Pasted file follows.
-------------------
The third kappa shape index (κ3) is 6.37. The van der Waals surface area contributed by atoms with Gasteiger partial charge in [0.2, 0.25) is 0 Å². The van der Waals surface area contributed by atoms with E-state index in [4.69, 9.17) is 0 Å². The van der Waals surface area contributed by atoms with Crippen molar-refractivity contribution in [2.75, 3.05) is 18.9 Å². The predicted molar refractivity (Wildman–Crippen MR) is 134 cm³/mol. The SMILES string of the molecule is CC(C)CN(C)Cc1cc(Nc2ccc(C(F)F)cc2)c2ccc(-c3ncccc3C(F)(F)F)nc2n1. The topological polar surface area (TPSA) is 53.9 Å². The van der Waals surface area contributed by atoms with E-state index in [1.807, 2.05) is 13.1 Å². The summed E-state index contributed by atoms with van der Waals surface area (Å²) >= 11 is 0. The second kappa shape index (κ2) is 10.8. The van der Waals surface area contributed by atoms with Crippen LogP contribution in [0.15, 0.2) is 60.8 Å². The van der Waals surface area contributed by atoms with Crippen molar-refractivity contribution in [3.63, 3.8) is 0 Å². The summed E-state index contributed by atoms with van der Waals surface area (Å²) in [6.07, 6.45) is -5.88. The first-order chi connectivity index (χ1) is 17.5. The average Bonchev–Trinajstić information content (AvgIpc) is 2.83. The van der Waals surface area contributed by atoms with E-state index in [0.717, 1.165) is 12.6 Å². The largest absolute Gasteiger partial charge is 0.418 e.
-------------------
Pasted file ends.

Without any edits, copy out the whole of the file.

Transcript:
The third kappa shape index (κ3) is 6.37. The van der Waals surface area contributed by atoms with Gasteiger partial charge in [0.2, 0.25) is 0 Å². The van der Waals surface area contributed by atoms with E-state index in [4.69, 9.17) is 0 Å². The van der Waals surface area contributed by atoms with Crippen molar-refractivity contribution in [2.75, 3.05) is 18.9 Å². The predicted molar refractivity (Wildman–Crippen MR) is 134 cm³/mol. The SMILES string of the molecule is CC(C)CN(C)Cc1cc(Nc2ccc(C(F)F)cc2)c2ccc(-c3ncccc3C(F)(F)F)nc2n1. The topological polar surface area (TPSA) is 53.9 Å². The van der Waals surface area contributed by atoms with E-state index in [1.807, 2.05) is 13.1 Å². The summed E-state index contributed by atoms with van der Waals surface area (Å²) >= 11 is 0. The second kappa shape index (κ2) is 10.8. The van der Waals surface area contributed by atoms with Crippen LogP contribution in [0.15, 0.2) is 60.8 Å². The van der Waals surface area contributed by atoms with Crippen molar-refractivity contribution in [3.63, 3.8) is 0 Å². The summed E-state index contributed by atoms with van der Waals surface area (Å²) in [6.07, 6.45) is -5.88. The first-order chi connectivity index (χ1) is 17.5. The average Bonchev–Trinajstić information content (AvgIpc) is 2.83. The van der Waals surface area contributed by atoms with E-state index in [0.717, 1.165) is 12.6 Å². The largest absolute Gasteiger partial charge is 0.418 e.